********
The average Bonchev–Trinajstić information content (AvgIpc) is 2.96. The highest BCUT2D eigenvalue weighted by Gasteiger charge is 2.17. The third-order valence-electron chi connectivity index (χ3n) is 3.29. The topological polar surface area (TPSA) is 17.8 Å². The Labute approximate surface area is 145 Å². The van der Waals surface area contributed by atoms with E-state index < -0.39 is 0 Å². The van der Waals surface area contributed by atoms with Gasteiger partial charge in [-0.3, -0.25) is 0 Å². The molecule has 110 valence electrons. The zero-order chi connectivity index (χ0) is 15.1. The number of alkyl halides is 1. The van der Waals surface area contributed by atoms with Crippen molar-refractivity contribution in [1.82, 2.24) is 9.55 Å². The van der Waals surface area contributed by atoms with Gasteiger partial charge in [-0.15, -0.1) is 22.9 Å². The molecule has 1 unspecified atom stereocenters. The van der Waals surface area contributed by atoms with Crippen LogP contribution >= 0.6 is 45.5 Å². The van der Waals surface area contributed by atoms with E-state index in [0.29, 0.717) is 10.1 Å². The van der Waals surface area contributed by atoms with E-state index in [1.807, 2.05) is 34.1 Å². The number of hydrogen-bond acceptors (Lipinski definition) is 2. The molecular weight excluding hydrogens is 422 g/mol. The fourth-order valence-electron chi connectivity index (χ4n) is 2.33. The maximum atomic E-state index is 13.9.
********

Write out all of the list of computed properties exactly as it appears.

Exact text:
The average Bonchev–Trinajstić information content (AvgIpc) is 2.96. The highest BCUT2D eigenvalue weighted by Gasteiger charge is 2.17. The third-order valence-electron chi connectivity index (χ3n) is 3.29. The topological polar surface area (TPSA) is 17.8 Å². The Labute approximate surface area is 145 Å². The van der Waals surface area contributed by atoms with E-state index < -0.39 is 0 Å². The van der Waals surface area contributed by atoms with Gasteiger partial charge in [-0.3, -0.25) is 0 Å². The molecule has 110 valence electrons. The zero-order chi connectivity index (χ0) is 15.1. The number of alkyl halides is 1. The van der Waals surface area contributed by atoms with Crippen molar-refractivity contribution in [1.82, 2.24) is 9.55 Å². The van der Waals surface area contributed by atoms with Gasteiger partial charge in [-0.15, -0.1) is 22.9 Å². The molecule has 1 unspecified atom stereocenters. The van der Waals surface area contributed by atoms with Crippen LogP contribution >= 0.6 is 45.5 Å². The van der Waals surface area contributed by atoms with E-state index in [0.29, 0.717) is 10.1 Å². The van der Waals surface area contributed by atoms with E-state index in [1.807, 2.05) is 34.1 Å². The number of hydrogen-bond acceptors (Lipinski definition) is 2. The molecular weight excluding hydrogens is 422 g/mol. The fourth-order valence-electron chi connectivity index (χ4n) is 2.33. The maximum atomic E-state index is 13.9.